The ASL Book Club

djohannsen

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Speaking of Thuds, I would also strongly recommend 'The Hunter Killers ' by Dan Hampton.
I almost included this one, as I also recently finished it and enjoyed it. It just struck me as not the caliber of the other "Thud books," though the topic (EW) is of interest to me.

If you have interest in topic of wild Weasels, I am enjoying the declassified Air Force report,
Tactics and Techniques of Electronic Warfare - Electronic Countermeasures in the Air War Against North Vietnam, 1965-1973. You can grab this in print form very cheaply through Amazon (though you can probably find a pdf without too much effort, as well).
 

Jeffrey D Myers

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Hope to be receiving Kohima: The Furthest Battle: The Story of the Japanese Invasion of India in 1944 and the Battle of Kohima in the post today....
 

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I highly recommend Thud Ridge and Hunter Killers. Also Chickenhawk by Charles Mason.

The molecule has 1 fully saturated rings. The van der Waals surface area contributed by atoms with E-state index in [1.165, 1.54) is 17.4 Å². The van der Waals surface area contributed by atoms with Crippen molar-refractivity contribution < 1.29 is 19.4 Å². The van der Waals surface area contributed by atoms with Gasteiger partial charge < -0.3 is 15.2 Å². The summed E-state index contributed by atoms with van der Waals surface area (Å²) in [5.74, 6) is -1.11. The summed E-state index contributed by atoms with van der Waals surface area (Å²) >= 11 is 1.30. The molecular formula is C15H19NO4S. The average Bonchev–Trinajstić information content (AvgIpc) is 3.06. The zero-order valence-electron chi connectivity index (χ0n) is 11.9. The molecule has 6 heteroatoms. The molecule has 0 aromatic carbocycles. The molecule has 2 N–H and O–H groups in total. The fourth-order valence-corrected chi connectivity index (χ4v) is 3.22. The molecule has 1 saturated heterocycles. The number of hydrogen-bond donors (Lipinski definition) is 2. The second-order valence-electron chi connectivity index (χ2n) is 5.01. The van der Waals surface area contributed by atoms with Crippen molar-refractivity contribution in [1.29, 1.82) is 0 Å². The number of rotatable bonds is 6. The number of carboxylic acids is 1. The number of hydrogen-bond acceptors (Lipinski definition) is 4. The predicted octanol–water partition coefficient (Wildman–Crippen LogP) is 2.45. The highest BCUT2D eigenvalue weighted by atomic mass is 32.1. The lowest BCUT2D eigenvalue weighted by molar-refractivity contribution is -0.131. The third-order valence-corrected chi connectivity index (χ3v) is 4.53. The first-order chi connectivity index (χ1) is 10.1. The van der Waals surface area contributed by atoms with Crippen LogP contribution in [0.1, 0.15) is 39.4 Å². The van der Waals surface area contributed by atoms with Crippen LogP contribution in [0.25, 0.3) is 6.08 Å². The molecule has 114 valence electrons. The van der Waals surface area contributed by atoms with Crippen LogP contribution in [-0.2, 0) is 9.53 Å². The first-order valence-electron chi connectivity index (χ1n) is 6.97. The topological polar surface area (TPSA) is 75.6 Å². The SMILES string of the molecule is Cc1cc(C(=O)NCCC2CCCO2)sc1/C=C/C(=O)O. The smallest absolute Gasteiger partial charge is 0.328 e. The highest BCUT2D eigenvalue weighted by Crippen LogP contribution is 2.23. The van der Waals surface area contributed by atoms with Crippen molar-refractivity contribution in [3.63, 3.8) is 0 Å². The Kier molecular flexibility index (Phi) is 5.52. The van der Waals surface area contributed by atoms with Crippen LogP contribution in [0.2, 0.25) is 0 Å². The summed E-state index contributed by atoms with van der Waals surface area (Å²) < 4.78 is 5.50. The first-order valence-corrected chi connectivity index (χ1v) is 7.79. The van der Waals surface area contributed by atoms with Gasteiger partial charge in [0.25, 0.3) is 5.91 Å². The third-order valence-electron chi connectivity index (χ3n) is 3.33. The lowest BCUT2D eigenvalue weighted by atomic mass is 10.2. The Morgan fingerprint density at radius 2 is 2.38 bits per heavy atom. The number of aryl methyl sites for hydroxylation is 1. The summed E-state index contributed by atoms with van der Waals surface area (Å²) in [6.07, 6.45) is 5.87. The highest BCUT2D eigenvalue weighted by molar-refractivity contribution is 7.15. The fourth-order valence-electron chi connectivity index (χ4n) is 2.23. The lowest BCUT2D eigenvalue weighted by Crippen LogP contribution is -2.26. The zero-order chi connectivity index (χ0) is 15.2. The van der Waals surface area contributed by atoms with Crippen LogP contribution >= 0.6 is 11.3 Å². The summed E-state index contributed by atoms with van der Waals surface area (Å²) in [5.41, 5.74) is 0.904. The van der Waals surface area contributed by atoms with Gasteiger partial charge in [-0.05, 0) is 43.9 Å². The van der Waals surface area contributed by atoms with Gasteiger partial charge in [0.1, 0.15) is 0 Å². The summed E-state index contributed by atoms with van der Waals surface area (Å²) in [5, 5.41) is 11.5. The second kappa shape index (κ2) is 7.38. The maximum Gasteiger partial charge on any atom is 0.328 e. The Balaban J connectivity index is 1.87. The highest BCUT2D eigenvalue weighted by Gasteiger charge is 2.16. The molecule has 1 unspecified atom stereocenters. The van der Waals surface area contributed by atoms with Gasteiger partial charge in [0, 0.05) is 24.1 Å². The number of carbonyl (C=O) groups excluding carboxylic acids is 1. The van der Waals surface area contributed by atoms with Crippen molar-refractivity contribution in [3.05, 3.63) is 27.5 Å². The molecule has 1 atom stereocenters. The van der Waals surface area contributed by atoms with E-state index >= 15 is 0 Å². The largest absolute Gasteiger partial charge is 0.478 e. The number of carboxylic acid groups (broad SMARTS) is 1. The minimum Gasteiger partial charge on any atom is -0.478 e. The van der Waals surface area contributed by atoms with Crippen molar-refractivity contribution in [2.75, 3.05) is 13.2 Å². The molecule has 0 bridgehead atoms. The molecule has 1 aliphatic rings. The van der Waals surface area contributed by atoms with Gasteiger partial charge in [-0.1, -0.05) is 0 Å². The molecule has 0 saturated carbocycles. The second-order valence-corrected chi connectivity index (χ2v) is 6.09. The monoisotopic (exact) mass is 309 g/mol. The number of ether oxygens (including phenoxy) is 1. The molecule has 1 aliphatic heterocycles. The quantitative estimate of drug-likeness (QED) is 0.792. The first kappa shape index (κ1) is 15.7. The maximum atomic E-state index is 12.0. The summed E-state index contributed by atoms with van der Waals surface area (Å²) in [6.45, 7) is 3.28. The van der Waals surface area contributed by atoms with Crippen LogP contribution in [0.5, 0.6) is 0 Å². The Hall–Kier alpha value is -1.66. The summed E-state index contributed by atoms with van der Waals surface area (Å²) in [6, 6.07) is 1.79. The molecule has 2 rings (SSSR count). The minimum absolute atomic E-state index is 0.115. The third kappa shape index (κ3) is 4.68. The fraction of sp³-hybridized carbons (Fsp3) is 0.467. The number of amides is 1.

TopT

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Thank you all for your suggestions.
 

tripvm

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I just started Alan Clark's Barbarossa: The Russian-German Conflict, 1941-45.

It was written in 1965 and a new edition was issued in 1985. It is short coming in at 485 pages excluding the index. I am sure there are much deeper treatments using all of the information that was not available to Clark. However, I really have not read much on the East Front, and I thought Clark would be a good introduction. Besides, I remember one of my college roommates reading it back in the late 80s.

In addition, I recently picked up several of the Osprey books including:

World War II Infantry Tactics: Squad and Platoon (Elite)
and
German Infantryman vs Soviet Rifleman: Barbarossa 1941 (Combat)

I breezed through the first of these over Christmas and started the second yesterday along with the Clark book. Although they are a little pricey for short books, I enjoy the Osprey books. There is a lot of information packed into them, and, of course, the illustrations are great.
 
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Yuri0352